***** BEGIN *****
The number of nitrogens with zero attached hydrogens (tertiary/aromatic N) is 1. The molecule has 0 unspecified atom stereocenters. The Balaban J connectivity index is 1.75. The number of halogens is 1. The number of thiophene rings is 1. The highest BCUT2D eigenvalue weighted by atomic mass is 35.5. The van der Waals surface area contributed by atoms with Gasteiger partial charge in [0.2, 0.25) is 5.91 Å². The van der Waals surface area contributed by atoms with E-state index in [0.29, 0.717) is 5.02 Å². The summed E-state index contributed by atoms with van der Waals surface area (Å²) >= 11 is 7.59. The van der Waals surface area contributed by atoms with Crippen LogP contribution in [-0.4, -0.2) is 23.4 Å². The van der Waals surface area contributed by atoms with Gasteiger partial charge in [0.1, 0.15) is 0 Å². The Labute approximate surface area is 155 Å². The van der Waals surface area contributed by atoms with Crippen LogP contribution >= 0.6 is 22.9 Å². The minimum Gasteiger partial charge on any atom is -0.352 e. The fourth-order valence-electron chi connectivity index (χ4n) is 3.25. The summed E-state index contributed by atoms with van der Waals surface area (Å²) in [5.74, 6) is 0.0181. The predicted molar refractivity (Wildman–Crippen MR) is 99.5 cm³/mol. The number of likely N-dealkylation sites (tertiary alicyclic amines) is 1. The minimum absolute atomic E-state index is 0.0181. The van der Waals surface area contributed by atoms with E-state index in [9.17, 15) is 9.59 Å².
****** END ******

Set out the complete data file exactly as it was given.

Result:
The number of nitrogens with zero attached hydrogens (tertiary/aromatic N) is 1. The molecule has 0 unspecified atom stereocenters. The Balaban J connectivity index is 1.75. The number of halogens is 1. The number of thiophene rings is 1. The highest BCUT2D eigenvalue weighted by atomic mass is 35.5. The van der Waals surface area contributed by atoms with Gasteiger partial charge in [0.2, 0.25) is 5.91 Å². The van der Waals surface area contributed by atoms with E-state index in [0.29, 0.717) is 5.02 Å². The summed E-state index contributed by atoms with van der Waals surface area (Å²) >= 11 is 7.59. The van der Waals surface area contributed by atoms with Crippen LogP contribution in [-0.4, -0.2) is 23.4 Å². The van der Waals surface area contributed by atoms with Gasteiger partial charge in [0.1, 0.15) is 0 Å². The Labute approximate surface area is 155 Å². The van der Waals surface area contributed by atoms with Crippen LogP contribution >= 0.6 is 22.9 Å². The minimum Gasteiger partial charge on any atom is -0.352 e. The fourth-order valence-electron chi connectivity index (χ4n) is 3.25. The summed E-state index contributed by atoms with van der Waals surface area (Å²) in [5.74, 6) is 0.0181. The predicted molar refractivity (Wildman–Crippen MR) is 99.5 cm³/mol. The number of likely N-dealkylation sites (tertiary alicyclic amines) is 1. The minimum absolute atomic E-state index is 0.0181. The van der Waals surface area contributed by atoms with E-state index in [9.17, 15) is 9.59 Å².